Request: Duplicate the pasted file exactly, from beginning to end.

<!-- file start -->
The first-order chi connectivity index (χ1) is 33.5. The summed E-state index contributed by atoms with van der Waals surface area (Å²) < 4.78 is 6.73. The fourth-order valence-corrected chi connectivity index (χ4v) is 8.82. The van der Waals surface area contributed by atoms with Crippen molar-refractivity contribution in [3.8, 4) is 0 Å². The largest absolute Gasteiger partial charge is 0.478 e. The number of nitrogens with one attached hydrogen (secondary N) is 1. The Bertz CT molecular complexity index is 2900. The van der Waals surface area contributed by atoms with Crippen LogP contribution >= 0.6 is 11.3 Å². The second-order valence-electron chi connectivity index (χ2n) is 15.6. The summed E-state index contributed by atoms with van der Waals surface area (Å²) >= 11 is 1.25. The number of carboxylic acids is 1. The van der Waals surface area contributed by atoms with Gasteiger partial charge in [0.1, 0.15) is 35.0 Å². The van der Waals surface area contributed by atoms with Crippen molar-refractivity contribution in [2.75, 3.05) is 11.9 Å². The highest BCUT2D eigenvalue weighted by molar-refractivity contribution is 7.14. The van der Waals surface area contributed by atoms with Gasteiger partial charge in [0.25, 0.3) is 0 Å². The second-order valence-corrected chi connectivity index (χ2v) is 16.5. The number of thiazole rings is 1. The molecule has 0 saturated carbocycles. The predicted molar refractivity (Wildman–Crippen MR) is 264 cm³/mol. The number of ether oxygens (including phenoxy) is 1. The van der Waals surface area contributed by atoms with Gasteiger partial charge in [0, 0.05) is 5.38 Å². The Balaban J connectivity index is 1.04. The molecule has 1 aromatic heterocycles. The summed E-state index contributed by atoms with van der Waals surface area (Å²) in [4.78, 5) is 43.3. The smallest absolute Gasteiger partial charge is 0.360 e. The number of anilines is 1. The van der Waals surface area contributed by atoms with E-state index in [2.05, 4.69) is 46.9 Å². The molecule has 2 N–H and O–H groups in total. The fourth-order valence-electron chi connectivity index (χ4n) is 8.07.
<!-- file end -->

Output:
The first-order chi connectivity index (χ1) is 33.5. The summed E-state index contributed by atoms with van der Waals surface area (Å²) < 4.78 is 6.73. The fourth-order valence-corrected chi connectivity index (χ4v) is 8.82. The van der Waals surface area contributed by atoms with Crippen molar-refractivity contribution in [3.8, 4) is 0 Å². The largest absolute Gasteiger partial charge is 0.478 e. The number of nitrogens with one attached hydrogen (secondary N) is 1. The Bertz CT molecular complexity index is 2900. The van der Waals surface area contributed by atoms with Crippen LogP contribution >= 0.6 is 11.3 Å². The second-order valence-electron chi connectivity index (χ2n) is 15.6. The summed E-state index contributed by atoms with van der Waals surface area (Å²) >= 11 is 1.25. The number of carboxylic acids is 1. The van der Waals surface area contributed by atoms with Gasteiger partial charge in [0.1, 0.15) is 35.0 Å². The van der Waals surface area contributed by atoms with Crippen molar-refractivity contribution in [2.75, 3.05) is 11.9 Å². The highest BCUT2D eigenvalue weighted by molar-refractivity contribution is 7.14. The van der Waals surface area contributed by atoms with Gasteiger partial charge in [0.25, 0.3) is 0 Å². The second-order valence-corrected chi connectivity index (χ2v) is 16.5. The number of thiazole rings is 1. The molecule has 0 saturated carbocycles. The predicted molar refractivity (Wildman–Crippen MR) is 264 cm³/mol. The number of ether oxygens (including phenoxy) is 1. The van der Waals surface area contributed by atoms with Gasteiger partial charge in [0, 0.05) is 5.38 Å². The Balaban J connectivity index is 1.04. The molecule has 1 aromatic heterocycles. The summed E-state index contributed by atoms with van der Waals surface area (Å²) in [4.78, 5) is 43.3. The smallest absolute Gasteiger partial charge is 0.360 e. The number of anilines is 1. The van der Waals surface area contributed by atoms with E-state index in [2.05, 4.69) is 46.9 Å². The molecule has 2 N–H and O–H groups in total. The fourth-order valence-electron chi connectivity index (χ4n) is 8.07.